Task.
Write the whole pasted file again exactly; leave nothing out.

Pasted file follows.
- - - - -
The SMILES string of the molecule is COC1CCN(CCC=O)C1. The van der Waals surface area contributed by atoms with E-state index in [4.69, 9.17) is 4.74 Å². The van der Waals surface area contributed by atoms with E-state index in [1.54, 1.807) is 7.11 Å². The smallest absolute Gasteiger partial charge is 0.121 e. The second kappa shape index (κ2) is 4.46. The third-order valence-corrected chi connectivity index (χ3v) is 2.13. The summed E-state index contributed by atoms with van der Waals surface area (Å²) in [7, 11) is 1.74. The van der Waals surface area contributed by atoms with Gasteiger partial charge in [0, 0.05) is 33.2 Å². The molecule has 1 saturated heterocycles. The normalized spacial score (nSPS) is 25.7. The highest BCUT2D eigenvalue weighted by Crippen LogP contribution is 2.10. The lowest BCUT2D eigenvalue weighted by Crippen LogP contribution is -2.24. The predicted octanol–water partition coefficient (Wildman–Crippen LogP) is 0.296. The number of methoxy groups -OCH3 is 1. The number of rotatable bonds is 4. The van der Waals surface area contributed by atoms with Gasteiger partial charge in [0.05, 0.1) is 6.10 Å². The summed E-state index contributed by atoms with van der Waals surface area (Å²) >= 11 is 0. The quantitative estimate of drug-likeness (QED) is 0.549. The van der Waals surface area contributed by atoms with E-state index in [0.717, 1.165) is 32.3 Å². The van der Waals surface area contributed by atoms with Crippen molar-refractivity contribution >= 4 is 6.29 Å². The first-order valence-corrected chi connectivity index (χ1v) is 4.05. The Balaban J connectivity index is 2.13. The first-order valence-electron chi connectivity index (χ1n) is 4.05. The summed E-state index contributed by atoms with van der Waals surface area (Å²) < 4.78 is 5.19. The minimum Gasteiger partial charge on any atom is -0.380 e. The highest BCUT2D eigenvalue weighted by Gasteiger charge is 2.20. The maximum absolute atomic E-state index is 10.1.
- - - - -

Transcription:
The SMILES string of the molecule is COC1CCN(CCC=O)C1. The van der Waals surface area contributed by atoms with E-state index in [4.69, 9.17) is 4.74 Å². The van der Waals surface area contributed by atoms with E-state index in [1.54, 1.807) is 7.11 Å². The smallest absolute Gasteiger partial charge is 0.121 e. The second kappa shape index (κ2) is 4.46. The third-order valence-corrected chi connectivity index (χ3v) is 2.13. The summed E-state index contributed by atoms with van der Waals surface area (Å²) in [7, 11) is 1.74. The van der Waals surface area contributed by atoms with Gasteiger partial charge in [0, 0.05) is 33.2 Å². The molecule has 1 saturated heterocycles. The normalized spacial score (nSPS) is 25.7. The highest BCUT2D eigenvalue weighted by Crippen LogP contribution is 2.10. The lowest BCUT2D eigenvalue weighted by Crippen LogP contribution is -2.24. The predicted octanol–water partition coefficient (Wildman–Crippen LogP) is 0.296. The number of methoxy groups -OCH3 is 1. The number of rotatable bonds is 4. The van der Waals surface area contributed by atoms with Gasteiger partial charge in [0.05, 0.1) is 6.10 Å². The summed E-state index contributed by atoms with van der Waals surface area (Å²) >= 11 is 0. The quantitative estimate of drug-likeness (QED) is 0.549. The van der Waals surface area contributed by atoms with E-state index in [0.717, 1.165) is 32.3 Å². The van der Waals surface area contributed by atoms with Crippen molar-refractivity contribution >= 4 is 6.29 Å². The first-order valence-corrected chi connectivity index (χ1v) is 4.05. The Balaban J connectivity index is 2.13. The first-order valence-electron chi connectivity index (χ1n) is 4.05. The summed E-state index contributed by atoms with van der Waals surface area (Å²) < 4.78 is 5.19. The minimum Gasteiger partial charge on any atom is -0.380 e. The highest BCUT2D eigenvalue weighted by Gasteiger charge is 2.20. The maximum absolute atomic E-state index is 10.1.